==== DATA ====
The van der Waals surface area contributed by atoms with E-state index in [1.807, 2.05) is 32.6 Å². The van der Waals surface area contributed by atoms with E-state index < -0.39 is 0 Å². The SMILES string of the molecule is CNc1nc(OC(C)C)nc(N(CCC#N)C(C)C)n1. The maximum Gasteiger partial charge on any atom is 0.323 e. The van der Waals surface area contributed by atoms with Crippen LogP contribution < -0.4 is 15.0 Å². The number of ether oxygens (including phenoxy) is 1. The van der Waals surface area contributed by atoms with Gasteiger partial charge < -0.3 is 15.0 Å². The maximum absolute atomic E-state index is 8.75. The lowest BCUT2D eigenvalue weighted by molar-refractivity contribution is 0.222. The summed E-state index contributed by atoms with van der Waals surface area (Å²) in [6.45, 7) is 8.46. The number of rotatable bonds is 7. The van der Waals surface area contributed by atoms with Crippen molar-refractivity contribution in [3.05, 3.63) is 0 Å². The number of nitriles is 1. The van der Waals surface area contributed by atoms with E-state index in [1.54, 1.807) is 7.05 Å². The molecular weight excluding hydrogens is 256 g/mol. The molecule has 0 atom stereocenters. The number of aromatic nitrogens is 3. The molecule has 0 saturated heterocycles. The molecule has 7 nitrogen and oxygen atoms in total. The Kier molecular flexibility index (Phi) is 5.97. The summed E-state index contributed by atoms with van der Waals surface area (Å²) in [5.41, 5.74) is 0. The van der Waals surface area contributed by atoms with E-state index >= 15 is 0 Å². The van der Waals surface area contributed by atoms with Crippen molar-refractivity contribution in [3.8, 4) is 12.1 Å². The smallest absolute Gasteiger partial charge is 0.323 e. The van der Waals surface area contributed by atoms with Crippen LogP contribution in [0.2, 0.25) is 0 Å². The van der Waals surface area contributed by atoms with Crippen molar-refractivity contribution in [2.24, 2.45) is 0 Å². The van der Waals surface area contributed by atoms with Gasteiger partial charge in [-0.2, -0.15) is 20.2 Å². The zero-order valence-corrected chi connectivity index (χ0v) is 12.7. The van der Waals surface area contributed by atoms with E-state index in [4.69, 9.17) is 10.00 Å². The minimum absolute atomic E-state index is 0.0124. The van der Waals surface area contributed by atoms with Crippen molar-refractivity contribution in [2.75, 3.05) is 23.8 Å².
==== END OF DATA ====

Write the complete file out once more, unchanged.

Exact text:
The van der Waals surface area contributed by atoms with E-state index in [1.807, 2.05) is 32.6 Å². The van der Waals surface area contributed by atoms with E-state index < -0.39 is 0 Å². The SMILES string of the molecule is CNc1nc(OC(C)C)nc(N(CCC#N)C(C)C)n1. The maximum Gasteiger partial charge on any atom is 0.323 e. The van der Waals surface area contributed by atoms with Crippen LogP contribution < -0.4 is 15.0 Å². The number of ether oxygens (including phenoxy) is 1. The van der Waals surface area contributed by atoms with Gasteiger partial charge < -0.3 is 15.0 Å². The maximum absolute atomic E-state index is 8.75. The lowest BCUT2D eigenvalue weighted by molar-refractivity contribution is 0.222. The summed E-state index contributed by atoms with van der Waals surface area (Å²) in [6.45, 7) is 8.46. The number of rotatable bonds is 7. The van der Waals surface area contributed by atoms with Crippen molar-refractivity contribution in [3.05, 3.63) is 0 Å². The number of nitriles is 1. The van der Waals surface area contributed by atoms with E-state index in [1.54, 1.807) is 7.05 Å². The molecular weight excluding hydrogens is 256 g/mol. The molecule has 0 atom stereocenters. The number of aromatic nitrogens is 3. The molecule has 0 saturated heterocycles. The molecule has 7 nitrogen and oxygen atoms in total. The Kier molecular flexibility index (Phi) is 5.97. The summed E-state index contributed by atoms with van der Waals surface area (Å²) in [5.41, 5.74) is 0. The van der Waals surface area contributed by atoms with E-state index >= 15 is 0 Å². The van der Waals surface area contributed by atoms with Crippen molar-refractivity contribution in [3.8, 4) is 12.1 Å². The smallest absolute Gasteiger partial charge is 0.323 e. The van der Waals surface area contributed by atoms with Crippen LogP contribution in [0.2, 0.25) is 0 Å². The van der Waals surface area contributed by atoms with Crippen molar-refractivity contribution in [2.24, 2.45) is 0 Å². The van der Waals surface area contributed by atoms with Gasteiger partial charge in [-0.2, -0.15) is 20.2 Å². The zero-order valence-corrected chi connectivity index (χ0v) is 12.7. The van der Waals surface area contributed by atoms with E-state index in [4.69, 9.17) is 10.00 Å². The minimum absolute atomic E-state index is 0.0124. The van der Waals surface area contributed by atoms with Crippen molar-refractivity contribution in [2.75, 3.05) is 23.8 Å².